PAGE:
With history, nature, and spectacular views, Manorbier has something for everyone. Potter on the beach, rummage in the rockpools, walk the spectacular Coast Path and explore the historic castle, church and burial chamber.
Jack Furze of Manorbier
Captain Jack Furze, a wily smuggler has a close encounter with the tax ships!
The south coast is lined with sweeping sandy beaches, sheer cliffs, and small, sheltered coves and bays. These little coves and bays were once very busy places – not in daylight hours with people playing on the sand and rummaging in rockpools, but under the cover of darkness…
As early as the 17th century smugglers used these little bays to smuggle goods such as wine and brandy in to Pembrokeshire.
There is a very famous story set here, at Manorbier Castle. In the early 1800s, a sailor called Captain Jack Furze or Jolly Jack Furze, came ashore. He told the locals that he’d saved a bit of money and quite fancied having a change. He decided to lease some of the castle land and have a go at farming and coal mining.
He was friendly with the villagers, and they all seemed to enjoy each other’s company. However, he didn’t completely swap life on the sea for life on the land.
He had a little sailing brig, which he kept going along the coast stopping in at Swanlake bay and Freshwater East, and it turned out this was his main job. He had a roaring trade going, using the castle cellars as his storage place, and his farming and mining were just a simple cover up.
All was well, until one day, when he was heading out in his boat towards the coast, the King’s revenue ships appeared on the horizon. There followed a duel – one little brig versus the King’s ships. The King’s ships chased him, firing shots, attacking relentlessly. Jolly Jack zigged and zagged in his bullet-ridden ship.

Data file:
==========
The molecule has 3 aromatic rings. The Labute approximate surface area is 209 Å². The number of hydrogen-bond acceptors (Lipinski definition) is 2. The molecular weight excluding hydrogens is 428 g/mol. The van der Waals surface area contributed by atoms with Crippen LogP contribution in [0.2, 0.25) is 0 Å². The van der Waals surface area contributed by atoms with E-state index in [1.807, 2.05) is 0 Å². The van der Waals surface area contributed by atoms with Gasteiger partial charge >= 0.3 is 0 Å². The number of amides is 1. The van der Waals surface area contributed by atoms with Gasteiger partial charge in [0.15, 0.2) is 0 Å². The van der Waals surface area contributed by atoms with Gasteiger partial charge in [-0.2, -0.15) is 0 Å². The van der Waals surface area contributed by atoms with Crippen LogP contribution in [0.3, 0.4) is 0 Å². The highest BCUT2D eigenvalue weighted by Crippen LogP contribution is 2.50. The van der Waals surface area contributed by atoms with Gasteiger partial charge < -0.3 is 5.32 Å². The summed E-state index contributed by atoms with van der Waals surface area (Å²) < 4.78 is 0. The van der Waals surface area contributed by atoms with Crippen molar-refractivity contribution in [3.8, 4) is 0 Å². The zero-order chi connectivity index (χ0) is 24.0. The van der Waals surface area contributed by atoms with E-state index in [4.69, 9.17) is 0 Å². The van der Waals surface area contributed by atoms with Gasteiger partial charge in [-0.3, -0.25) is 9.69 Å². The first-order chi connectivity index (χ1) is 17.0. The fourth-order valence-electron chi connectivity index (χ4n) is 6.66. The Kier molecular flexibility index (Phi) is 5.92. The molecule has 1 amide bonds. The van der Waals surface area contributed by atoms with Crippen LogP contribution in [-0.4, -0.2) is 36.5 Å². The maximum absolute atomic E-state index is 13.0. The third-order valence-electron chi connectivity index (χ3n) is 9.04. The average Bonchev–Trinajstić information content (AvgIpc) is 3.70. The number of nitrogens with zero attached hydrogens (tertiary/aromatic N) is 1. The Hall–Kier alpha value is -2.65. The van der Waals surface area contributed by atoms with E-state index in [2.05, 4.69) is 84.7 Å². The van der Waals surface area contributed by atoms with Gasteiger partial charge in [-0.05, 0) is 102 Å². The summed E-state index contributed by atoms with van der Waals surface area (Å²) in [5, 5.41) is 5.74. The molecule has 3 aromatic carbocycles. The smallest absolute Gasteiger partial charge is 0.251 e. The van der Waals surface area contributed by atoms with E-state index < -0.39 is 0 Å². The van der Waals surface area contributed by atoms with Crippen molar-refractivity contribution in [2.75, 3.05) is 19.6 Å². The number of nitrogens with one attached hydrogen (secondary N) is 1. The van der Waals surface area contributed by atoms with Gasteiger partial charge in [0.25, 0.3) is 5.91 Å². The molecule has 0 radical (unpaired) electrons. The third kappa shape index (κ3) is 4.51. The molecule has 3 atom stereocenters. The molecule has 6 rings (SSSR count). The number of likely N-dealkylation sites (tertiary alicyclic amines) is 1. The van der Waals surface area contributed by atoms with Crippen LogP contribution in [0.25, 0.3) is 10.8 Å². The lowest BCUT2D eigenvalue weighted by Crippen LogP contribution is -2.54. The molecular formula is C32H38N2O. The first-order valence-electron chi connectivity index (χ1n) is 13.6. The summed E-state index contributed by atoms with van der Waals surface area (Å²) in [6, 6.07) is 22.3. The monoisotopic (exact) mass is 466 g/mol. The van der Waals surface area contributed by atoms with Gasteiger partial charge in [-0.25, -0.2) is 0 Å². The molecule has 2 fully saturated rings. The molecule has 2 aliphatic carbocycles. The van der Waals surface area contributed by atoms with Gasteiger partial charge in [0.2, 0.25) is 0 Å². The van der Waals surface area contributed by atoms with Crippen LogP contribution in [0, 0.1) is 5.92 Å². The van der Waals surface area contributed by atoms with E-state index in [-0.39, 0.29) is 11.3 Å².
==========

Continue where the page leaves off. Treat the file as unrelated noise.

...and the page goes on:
The story goes that he sent his men below deck, and handled the boat himself. His excellent seamanship and maybe a bit of luck, meant that he held off his attackers until darkness fell and he could escape.
This was a very close call for him and the end of his smuggling career and his time farming at Manorbier.
Discover more myths and legends
St Govan's Chapel
Tucked into the cliffs on the Castlemartin Range, St Govan’s Chapel is a great place to explore.
Once a home to lords and ladies, princesses and warriors, Carew is now home to ghost stories and rare bats.
St Davids, the smallest city in Britain, and birthplace of the patron saint of Wales, has the perfect mix of history, culture, coast and countryside.
Milford Haven Waterway
Explore the secret waterways of the Daugleddau Estuary, wooded valleys and rugged Preseli Hills.
Enjoy the spectacular views from up on the common and decide why you think this standing stone was placed here.